The State of Consumer Confidence Amid Low Interest Rates

Oct 26, 2021 Share This 

 

Consumer_Confidence_Amid_Low_Interest_Rates

The economy and financial markets in recent years — and particularly since the pandemic — have experienced significant volatility, with interest rates remaining low. While markets have generally rebounded since their sharp decline in spring of 2020, the looming volatility remains, and many agree that interest rates will likely remain low for the foreseeable future.

Low interest rates have their pros and cons. For the millions of Americans entering the housing market, the historically low rates on mortgages feel like a great deal. When it comes to investing in insurance products intended to supplement a retirement plan, however, low interest rates could be viewed as a liability.

Wariness Among Investors Remains

The aftermath of the market crash in 2008 that led to the Great Recession lingers in the minds of many investors. It resulted, in part, from banks and mortgage lenders issuing subprime loans to an influx of homebuyers. When those borrowers were suddenly unable to make payments on a house that was worth less than the amount they owed (in combination with other factors), the housing bubble burst, leaving millions underwater.

Things feel eerily familiar to some investors who are witnessing the recent boom in the housing market in response to low lending rates. Is this another housing bubble? Will 2008 repeat itself? If something happens, will your clients have enough money to live out their retirement years? These are the types of questions being asked daily.

Despite recent surges in the stock market and the economy, some investors remain wary of traditional investments, and the appeal of guaranteed lifetime income with fewer risks remains attractive. According to recent data from LIMRA, a worldwide research, consulting, and professional development trade association to the financial industry, the number one financial priority (and concern) among Baby Boomers and Gen X is having enough money for a comfortable retirement. Not far behind are Millennials who cite it as their number two concern, only after paying their monthly bills.1

Financial Strategies in Low Interest Rate Environments

This data suggests opportunities for advisors to share with their risk-averse clients about protection and accumulation-focused annuity products. In particular, wary investors may appreciate recommendations focused on fixed indexed, variable, and registered index-linked annuities.

These types of products typically offer relatively safe, short-term and longer-term savings vehicles with greater upside potential and attractive downside protection. Protection-focused income annuities may help investors by providing a level of guaranteed future retirement income.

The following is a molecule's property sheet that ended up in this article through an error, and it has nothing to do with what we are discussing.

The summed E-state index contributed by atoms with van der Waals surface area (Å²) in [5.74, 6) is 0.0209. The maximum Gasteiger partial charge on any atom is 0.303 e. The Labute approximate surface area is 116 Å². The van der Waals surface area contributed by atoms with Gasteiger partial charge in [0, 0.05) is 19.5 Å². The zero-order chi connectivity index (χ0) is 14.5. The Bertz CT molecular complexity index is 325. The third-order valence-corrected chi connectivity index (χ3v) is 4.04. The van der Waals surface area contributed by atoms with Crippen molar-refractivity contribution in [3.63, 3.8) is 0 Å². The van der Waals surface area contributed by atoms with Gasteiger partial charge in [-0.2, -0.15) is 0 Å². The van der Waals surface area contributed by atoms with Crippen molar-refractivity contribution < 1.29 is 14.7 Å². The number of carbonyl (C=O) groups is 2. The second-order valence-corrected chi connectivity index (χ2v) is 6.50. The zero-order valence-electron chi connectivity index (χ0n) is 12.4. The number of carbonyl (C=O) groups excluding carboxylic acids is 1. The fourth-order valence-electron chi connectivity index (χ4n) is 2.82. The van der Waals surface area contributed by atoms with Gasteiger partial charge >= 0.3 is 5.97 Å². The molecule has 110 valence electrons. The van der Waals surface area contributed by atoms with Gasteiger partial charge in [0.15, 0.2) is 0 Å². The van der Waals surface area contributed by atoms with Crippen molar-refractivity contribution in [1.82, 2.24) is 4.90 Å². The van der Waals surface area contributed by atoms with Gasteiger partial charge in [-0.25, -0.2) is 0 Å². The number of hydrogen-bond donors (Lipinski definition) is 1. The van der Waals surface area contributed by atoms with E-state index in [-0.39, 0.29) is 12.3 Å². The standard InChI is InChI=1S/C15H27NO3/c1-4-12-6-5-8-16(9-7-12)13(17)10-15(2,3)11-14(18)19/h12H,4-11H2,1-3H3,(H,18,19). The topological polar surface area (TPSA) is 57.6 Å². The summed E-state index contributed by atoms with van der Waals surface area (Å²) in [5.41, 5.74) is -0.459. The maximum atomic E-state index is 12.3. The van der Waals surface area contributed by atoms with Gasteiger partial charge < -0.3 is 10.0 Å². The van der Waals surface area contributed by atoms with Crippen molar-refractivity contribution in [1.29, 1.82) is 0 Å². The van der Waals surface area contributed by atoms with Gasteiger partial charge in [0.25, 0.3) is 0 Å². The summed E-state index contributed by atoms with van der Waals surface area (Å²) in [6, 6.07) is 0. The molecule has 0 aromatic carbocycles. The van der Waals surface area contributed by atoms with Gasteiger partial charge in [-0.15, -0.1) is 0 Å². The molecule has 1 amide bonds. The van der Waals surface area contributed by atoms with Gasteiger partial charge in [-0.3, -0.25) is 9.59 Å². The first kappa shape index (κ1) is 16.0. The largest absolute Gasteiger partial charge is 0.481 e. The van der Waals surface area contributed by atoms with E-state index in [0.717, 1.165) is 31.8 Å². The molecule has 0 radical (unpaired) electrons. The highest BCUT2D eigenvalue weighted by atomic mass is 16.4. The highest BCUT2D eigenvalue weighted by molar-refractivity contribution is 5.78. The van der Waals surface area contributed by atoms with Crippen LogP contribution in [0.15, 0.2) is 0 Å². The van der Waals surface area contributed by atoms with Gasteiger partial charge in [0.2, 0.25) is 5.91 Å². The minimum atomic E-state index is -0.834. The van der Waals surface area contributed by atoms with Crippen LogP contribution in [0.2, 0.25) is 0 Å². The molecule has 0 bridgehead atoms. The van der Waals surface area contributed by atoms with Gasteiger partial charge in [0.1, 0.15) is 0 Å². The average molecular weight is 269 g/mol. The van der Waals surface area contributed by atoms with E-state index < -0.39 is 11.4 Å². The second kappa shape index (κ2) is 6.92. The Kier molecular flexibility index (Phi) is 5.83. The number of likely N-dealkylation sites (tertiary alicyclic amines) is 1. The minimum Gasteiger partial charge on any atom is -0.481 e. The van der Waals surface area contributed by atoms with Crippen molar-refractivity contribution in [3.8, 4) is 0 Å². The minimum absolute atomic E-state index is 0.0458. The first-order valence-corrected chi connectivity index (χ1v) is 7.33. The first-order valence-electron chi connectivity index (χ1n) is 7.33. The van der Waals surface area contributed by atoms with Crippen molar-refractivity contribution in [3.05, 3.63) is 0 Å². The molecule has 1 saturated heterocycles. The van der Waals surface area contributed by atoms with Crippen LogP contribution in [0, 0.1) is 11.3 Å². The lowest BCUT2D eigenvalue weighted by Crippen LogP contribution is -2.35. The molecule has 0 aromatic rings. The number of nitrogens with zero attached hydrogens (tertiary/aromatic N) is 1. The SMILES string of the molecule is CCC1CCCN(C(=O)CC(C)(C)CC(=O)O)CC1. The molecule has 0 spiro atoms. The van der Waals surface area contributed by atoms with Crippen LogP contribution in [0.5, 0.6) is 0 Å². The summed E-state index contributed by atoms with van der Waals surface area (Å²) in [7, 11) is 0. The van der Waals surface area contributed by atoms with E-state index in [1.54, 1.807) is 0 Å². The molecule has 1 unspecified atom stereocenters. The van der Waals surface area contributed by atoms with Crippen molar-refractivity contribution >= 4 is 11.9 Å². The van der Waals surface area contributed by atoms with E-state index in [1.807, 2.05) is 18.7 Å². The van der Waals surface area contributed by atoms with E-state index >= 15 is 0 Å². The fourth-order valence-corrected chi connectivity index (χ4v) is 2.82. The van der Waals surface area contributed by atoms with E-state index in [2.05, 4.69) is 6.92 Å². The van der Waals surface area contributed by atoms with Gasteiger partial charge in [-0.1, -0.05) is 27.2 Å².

When paired with adequate health insurance and types of insurance coverages that account for potential long-term care or chronic illness expenses, clients may feel less anxious about their financial futures.

Consumer Confidence in Financial Services Is Growing

LIMRA has conducted regular consumer sentiment surveys regarding the financial services industry since 2008. Understandably, consumer confidence toward nearly every type of financial service and institution fell considerably in the wake of the 2008 financial crisis. 

Confidence levels have grown steadily since. In fact, confidence levels for financial advisors rebounded and surpassed their pre-2008 levels. Prior to the Great Recession, 24% of consumers expressed an “extreme amount” or “quite a bit” of confidence in financial advisors. That number jumped to 36% in 2020. The contrast is even more stark when compared to consumer sentiment during the height of the financial collapse in 2008 which dipped to just 11%. Fueled by increased confidence, the last decade saw the use of financial advisors nearly double (from 23% to 40% in 2020).1

For insurers, the confidence numbers grew from just 12% in October 2008 to 34% in 2020. Confidence in insurance agents and brokers more than tripled, from a meager 9% in 2008 to 32% in 2020.1

When working with clients to develop a strategic plan, consider including simpler annuity products with guaranteed returns that can compete with CDs, savings accounts or mutual fund rates. For a portion of your clientele, some risk may be acceptable, making them potential prospects for fixed income or variable annuities that offer upside potential and downside protection.

Naturally, the COVID-19 pandemic may have influenced the consumer responses noted here. This global event added a layer of complexity to retirement planning that no one could have envisioned. To aid you in navigating complex scenarios and financial situations, we’ve developed Elevate Advanced Planning resources. Access them today to help guide your client conversations.

ElevateTM Advanced Planning Resources

Sonja_Hayes
Written by: Sonja V. Hayes, J.D., LL.M, M.B.A., CLU

Sonja brings more than 20 years of experience in financial services to CUNA Mutual Group. With a focus on insurance product solutions, Sonja works with financial professionals, CPAs and attorneys to clarify the complexities of retirement and estate planning and income distribution.

 

SOURCE
1 LIMRA, Executive Summary: Low Interest Rate Task Force Research: The Implications of Low-for-Long Interest Rates on Life Insurance and Annuity Business, 2021

 

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Topics: Economic Commentary